Quelle horreur!!! Jaws dropped to places where hydraulic assistance will be needed to get them back. Hearts sank to the the deepest recesses. The hopes of thousands dashed by a pathetic flimsy announcement that only three of the recommendations in the report would be adopted by the Government.

The temptation to blast the Greens for having gone along with this is there. However in fairness to them they managed to squeeze out in the 2018-19 Budget a significant amount of money. When added to the promises Labour made to its own members and $3 billion to New Zealand First for regional development, the total amount of money that is locked up is substantial and does not leave much spare change behind. The Greens might have to just bite a potentially painful bullet and accept that this is not going to happen rapidly – and as one who has been messed around by Work and Income, I can understand the frustration of those who might have benefited from a bigger effort to implement the recommendations.

Instead it is Carmel Sepuloni who finds herself in the sights of this blog. After a year of relative inactivity in terms of getting policy passed and implemented, to come out and say that just three of the recommendations are going to be implemented, this is really a massively wimpish response. It could be forgiven if there is an election year promise or something more in either this years or next years Fiscal Budget. Otherwise when Ms Ardern reshuffles her cabinet, I don’t fancy Ms Sepuloni keeping hold of the Social Welfare portfolio.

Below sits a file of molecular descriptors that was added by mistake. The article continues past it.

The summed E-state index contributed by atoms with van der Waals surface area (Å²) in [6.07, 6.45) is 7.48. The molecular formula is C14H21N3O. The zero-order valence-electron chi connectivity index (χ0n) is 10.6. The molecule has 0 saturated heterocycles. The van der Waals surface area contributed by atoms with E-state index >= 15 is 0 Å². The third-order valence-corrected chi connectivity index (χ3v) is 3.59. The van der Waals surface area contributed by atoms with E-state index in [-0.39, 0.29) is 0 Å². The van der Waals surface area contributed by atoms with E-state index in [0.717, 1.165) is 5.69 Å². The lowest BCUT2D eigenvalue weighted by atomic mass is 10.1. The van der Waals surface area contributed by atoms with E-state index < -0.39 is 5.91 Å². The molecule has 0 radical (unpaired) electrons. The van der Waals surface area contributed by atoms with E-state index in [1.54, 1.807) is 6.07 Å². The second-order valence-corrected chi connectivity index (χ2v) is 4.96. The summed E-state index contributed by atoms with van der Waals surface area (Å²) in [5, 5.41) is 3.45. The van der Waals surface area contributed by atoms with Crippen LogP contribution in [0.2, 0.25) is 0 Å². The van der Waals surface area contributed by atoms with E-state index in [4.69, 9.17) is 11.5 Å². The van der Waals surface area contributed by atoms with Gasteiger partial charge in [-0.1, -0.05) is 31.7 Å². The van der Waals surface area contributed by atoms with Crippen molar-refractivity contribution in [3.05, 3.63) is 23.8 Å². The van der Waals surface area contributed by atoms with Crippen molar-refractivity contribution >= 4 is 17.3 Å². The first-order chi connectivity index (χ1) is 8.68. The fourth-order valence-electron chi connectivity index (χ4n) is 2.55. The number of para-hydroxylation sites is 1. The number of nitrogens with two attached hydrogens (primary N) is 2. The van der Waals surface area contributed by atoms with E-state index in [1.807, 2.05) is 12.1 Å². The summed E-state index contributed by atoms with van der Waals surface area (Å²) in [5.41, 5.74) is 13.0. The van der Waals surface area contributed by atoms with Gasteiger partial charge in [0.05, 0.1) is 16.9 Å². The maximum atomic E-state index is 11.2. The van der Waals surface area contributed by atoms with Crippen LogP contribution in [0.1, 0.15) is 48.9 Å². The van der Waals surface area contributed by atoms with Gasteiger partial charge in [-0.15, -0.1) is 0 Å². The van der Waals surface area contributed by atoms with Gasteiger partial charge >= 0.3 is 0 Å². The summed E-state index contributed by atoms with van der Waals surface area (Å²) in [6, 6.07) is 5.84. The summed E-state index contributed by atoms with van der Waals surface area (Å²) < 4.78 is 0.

Labour not doing enough about M.S.D.


The Ministry for Social Development is the umbrella agency for Work and Income New Zealand, Child Youth and Families Service, Studylink and other agencies. Holding the Social Development portfolio is something only a National or Labour M.P. generally gets to do so.

Labours start so far in overhauling the M.S.D. has so far been rather nondescript. Sure they have not even completed their first 200 days, but I was hardly impressed with the response I got from the Minister for Social Development, Carmel Sepuloni to a letter I sent concerning the state of the Ministry, the need to overhaul the legislation governing it and the agencies under it. Whilst the letter did not come across as patronizing nor do it come across as fully understanding the depth of the problem from the perspective of clients.